Sunday, April 5, 2015

Aliens: Non Resident or Resident- What Is Your Status?


Star Trek came much later to Indian television, growing up, I was always a big fan of the science fiction stuff, every Sunday morning my brother & I would be glued to the telly waiting for the next episode of "Star Trek",not even the tantalizing smell of special Sunday breakfasts would get us to budge from our spots. Many, many re-runs of the Star Wars series and the cult movie, E.T later, when I landed in the United States, I was amused to find out that I was considered an "alien"! 

Of course, that was not meant as a "stranger-landing-from-a-space-ship" kind of an alien, but it was more as a sedate, ubiquitous immigrant alien. So let's get to the mundane type of complicated rules to determine - for income tax purposes- if you are an alien, that is, not an U.S. citizen, there are certain criteria you have to examine. 


Are You A Non-Resident Alien/ Resident Alien Or Both In The Same Year?

You are considered a non-resident alien, unless you meet one of the two tests. If you do then you are considered a resident alien. 


  • The Green Card Test:   
You are a resident for tax purposes if you are a lawful permanent resident of the United States at any time during calendar year. One would generally have this status if they possess a Green Card issued by the U.S. Citizenship and Immigration Services (USCIS). You would continue to be considered a lawful permanent resident unless the Green Card was taken away or it is administratively or judicially considered abandoned.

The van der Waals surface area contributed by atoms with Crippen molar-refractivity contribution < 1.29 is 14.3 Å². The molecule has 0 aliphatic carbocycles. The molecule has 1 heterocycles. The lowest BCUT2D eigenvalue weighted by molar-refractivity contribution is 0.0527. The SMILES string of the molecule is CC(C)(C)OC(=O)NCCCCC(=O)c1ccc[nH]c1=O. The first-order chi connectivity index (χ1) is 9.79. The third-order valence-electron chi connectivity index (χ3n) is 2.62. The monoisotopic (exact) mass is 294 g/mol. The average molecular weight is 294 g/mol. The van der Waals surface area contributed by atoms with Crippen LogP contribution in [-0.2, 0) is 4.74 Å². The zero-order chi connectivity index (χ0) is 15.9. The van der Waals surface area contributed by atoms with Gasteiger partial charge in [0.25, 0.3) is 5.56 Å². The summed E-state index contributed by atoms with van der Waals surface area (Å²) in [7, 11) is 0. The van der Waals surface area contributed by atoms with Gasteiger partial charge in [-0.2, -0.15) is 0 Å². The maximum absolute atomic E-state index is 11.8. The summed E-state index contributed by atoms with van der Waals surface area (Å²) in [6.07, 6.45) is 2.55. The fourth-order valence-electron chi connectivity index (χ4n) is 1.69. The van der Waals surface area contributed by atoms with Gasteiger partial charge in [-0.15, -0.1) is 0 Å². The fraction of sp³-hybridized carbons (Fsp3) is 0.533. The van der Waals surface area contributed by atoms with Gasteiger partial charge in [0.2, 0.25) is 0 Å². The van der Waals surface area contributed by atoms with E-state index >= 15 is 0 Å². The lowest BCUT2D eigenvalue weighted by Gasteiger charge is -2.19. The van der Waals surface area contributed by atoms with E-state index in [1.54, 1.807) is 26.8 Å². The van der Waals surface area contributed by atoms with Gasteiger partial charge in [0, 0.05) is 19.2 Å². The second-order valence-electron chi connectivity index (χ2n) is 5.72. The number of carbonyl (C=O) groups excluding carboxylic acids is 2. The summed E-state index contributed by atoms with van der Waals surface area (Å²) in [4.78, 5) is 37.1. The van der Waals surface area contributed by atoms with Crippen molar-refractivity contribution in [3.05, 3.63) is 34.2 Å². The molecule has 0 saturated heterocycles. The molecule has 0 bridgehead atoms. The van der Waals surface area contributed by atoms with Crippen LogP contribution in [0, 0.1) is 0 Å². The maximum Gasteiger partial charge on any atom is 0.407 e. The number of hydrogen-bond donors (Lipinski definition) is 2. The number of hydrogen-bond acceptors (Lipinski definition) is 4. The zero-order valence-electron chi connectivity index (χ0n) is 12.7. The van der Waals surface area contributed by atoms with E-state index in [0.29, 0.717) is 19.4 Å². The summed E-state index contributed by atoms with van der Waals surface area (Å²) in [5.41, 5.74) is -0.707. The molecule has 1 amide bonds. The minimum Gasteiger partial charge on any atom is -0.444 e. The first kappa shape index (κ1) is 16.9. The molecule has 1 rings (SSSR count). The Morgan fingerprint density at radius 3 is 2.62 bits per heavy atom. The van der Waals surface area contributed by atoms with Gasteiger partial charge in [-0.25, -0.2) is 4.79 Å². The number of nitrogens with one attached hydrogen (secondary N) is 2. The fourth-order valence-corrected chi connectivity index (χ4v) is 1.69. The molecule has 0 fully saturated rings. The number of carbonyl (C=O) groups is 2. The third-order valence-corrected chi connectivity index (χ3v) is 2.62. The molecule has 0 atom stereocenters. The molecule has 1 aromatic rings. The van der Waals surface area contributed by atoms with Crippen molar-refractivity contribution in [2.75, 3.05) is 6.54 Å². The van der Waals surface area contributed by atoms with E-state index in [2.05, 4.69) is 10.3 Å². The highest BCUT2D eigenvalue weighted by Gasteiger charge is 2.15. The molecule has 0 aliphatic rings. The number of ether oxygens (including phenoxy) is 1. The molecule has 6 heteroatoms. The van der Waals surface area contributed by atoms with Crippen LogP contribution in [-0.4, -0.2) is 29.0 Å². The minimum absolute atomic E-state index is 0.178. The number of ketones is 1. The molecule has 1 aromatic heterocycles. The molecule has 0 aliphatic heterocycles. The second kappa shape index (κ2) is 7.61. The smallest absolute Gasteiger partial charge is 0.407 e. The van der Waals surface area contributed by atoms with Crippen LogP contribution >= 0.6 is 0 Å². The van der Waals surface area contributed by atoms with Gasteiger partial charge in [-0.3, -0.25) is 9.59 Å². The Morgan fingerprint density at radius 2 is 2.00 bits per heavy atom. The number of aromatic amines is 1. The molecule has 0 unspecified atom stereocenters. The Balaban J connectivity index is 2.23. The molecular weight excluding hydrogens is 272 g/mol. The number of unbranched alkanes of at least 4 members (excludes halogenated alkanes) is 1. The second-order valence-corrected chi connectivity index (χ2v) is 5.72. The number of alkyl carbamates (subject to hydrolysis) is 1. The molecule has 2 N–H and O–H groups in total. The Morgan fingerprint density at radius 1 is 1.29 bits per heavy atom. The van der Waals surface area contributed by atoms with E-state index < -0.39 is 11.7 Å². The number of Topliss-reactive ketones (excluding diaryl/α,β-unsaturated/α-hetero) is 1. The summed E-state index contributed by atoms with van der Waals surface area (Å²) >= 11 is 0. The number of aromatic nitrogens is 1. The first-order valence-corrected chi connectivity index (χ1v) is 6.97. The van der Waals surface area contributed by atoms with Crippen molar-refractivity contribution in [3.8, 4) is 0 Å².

• The Substantial Presence Test: 
You will be considered a U.S. resident for tax purposes if you meet the substantial presence test for the calender year. {More about substantial presence on my post here}
To meet this test, you must be physically present in the U.S. on at least: 

1. 31 days during the calender year and

2. 183 days during the 3 year period that includes the current year and the previous 2 years, counting-

      a. All the days in the current year and


      b. 1/3 of the days you were present in 2013, and

      c. 1/6 of the days you were present in 2012.


  • Dual Status Aliens:


You can be both a resident alien and a nonresident alien in the same year. This usually happens either in the year you arrive in or depart from the US. If this applies to you than you are a 'dual-status" alien. Dual status does not refer to your citizenship, it only refers to your resident status in the U.S. To determine what your income-tax liability will be for a dual-status year, different rules apply for the part of a year you are a resident & the part you are a non-resident.

It is important to remember that there are restrictions for dual-status tax-payers. You cannot use the standard deduction, the head of household tax table, you cannot file jointly, you cannot claim the education credits, the earned income credit, or the credit for the elderly or the disabled.

Please contact an Enrolled Agent if any of the above apply to you.


BIbliography: Publication 519

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As always, read my disclaimer here. Please consult a qualified tax professional for your unique tax needs. More of my contact information is on my website, www.mntaxsolutionsllc.com.